All of this fills CP Quek with confidence in KION Group’s prospects in China: “We are very optimistic about the development of the bilateral relationship between Germany and China. Twenty-four years ago, we were very far-sighted to have laid a foundation for success in the Chinese market. Now and in future, we will build on that success story by showing the same spirit and seizing opportunities whenever they arise.”

Three questions for CP Quek

1. What was the environment like for German investment in China when the Linde factory opened in 1993 in Xiamen?

Ever since diplomatic relations were established between China and Germany in 1972, there has been exchange between the two nations in areas such as trade, education, and culture. From 1992 onward, the level of German investment in China accelerated thanks to the improved economic climate resulting from China’s reform and open-door policy and the German government’s Asia strategy, which encouraged German industry to invest in the continent. These investments were mainly large scale and technology driven and included Linde China, with a total investment volume of 1.7 billion yuan (around 200 million USD).

2. As German-owned companies in China, how have Linde (China) and Baoli benefited from the development of relations between the two nations?

The positive way in which Sino-German relations have developed has provided a stable political environment for German companies in China.

Germany has always been very open to the idea of its companies investing in China and has adopted a pragmatic approach. China, meanwhile, has been welcoming foreign investment by putting in place favorable policies for business.

In the course of its rapid development, Linde (China) has been actively supported by its German parent company in the areas of product development, production, and talent management. Linde (China) is the largest foreign supplier of material handling solutions in the Chinese market and is the market leader in the premium segment.

KION’s economy brand Baoli also benefits from its German background, which it uses to differentiate itself from the legions of essentially homogenous economy brands in China. With a great deal of support from its German parent group, Baoli has grown from a small local forklift manufacturer into an international supplier of material handling products whose business is growing in Asia, Europe, and Latin America.

3. China and Germany are facilitating the bilateral sharing of expertise in intelligent manufacturing and have established taskforces to cooperate in this area and in industry 4.0. Do you see any potential for the KION Group to benefit from this cooperation?

In 2015, China launched its ‘Made in China 2025’ strategy, which is an answer to the ‘Industry 4.0’ concept introduced by Germany in 2012. Both plans are strategic decisions that align with the digitalization trend.

Intelligent manufacturing and Industry 4.0 offer tremendous opportunities for businesses to harness potential for efficiency, transparency, and productivity gains throughout the supply chain.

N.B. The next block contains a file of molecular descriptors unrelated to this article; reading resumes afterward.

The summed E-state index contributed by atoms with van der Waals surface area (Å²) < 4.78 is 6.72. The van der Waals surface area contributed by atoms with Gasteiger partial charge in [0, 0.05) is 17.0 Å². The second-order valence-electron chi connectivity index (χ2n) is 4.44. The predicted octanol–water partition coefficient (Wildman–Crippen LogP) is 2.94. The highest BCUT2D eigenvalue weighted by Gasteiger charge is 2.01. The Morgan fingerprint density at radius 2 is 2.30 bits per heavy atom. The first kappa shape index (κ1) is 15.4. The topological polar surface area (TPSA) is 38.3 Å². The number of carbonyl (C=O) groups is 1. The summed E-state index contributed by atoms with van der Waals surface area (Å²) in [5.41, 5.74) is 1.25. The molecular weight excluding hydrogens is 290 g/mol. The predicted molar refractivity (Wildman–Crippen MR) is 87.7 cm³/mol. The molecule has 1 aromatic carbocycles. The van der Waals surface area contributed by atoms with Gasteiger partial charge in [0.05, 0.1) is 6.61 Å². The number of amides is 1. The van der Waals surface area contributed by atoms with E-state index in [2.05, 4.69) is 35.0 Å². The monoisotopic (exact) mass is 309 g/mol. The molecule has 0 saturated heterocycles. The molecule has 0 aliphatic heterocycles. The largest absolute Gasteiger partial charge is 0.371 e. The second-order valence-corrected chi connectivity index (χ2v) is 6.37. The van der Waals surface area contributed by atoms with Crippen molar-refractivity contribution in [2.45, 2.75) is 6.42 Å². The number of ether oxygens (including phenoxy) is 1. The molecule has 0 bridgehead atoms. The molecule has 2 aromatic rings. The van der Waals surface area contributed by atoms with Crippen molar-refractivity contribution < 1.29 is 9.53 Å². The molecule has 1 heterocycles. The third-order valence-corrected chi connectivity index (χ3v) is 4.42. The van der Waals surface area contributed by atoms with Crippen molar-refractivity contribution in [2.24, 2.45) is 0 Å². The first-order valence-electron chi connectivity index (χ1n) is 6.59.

The KION Group is ideally positioned to benefit from the attractive and profitable growth that is being driven by megatrends such as Industry 4.0, digitalization, and e-commerce.


In October 1972, West Germany’s then foreign secretary Walter Scheel traveled to Beijing to sign a communiqué establishing diplomatic relations with the People’s Republic of China. Not long before that, in July 1971, US Secretary of State Henry Kissinger had paid a first secret visit to Beijing, initiating a rapprochement between this largely isolated country and the US. This period marks the beginning of China’s cooperation with the world. In 1975, Helmut Schmidt became the first West German Chancellor to visit China for talks with Mao Zedong and the reformer Deng Xiaoping, who was Mao’s second in command at the time and who ultimately initiated China’s open door policy in 1979. Within the same year, Germany and China signed a treaty on economic cooperation. The Chinese delegates arriving in Germany for the official signing were still clad in Mao-style suits, but change was in the air. Over the following years, major German industrial companies and car manufacturers as well as many medium-sized businesses invested in China, predominantly along the country’s coastline. Economic development became increasingly important to China’s government. The Asia Concept devised by German Chancellor Helmut Kohl in 1993 described Asia, and China in particular, as a region holding enormous potential for German companies. These days, it is common practice for large business delegations to accompany any state visit to China.

Between 1979 and the end of 2015, cumulative investments of around €69.5 billion flowed from Germany to China. In return, the value of Chinese direct investments in Germany has multiplied sixfold since 2004, growing to €2.2 billion. According to figures published by the German Embassy in China, the bilateral trade volume came to nearly €170 billion in 2016. Of this figure, German exports to China accounted for €76 billion, while Germany imported goods from China worth nearly €94 billion – more than from any other country in the world.

The German Embassy describes the current bilateral relations as “friendly and good”. During President Xi Jinping’s state visit to Germany in 2014, the relationship was upgraded to the status of a “comprehensive strategic partnership”. The two countries also collaborate on global issues such as climate change.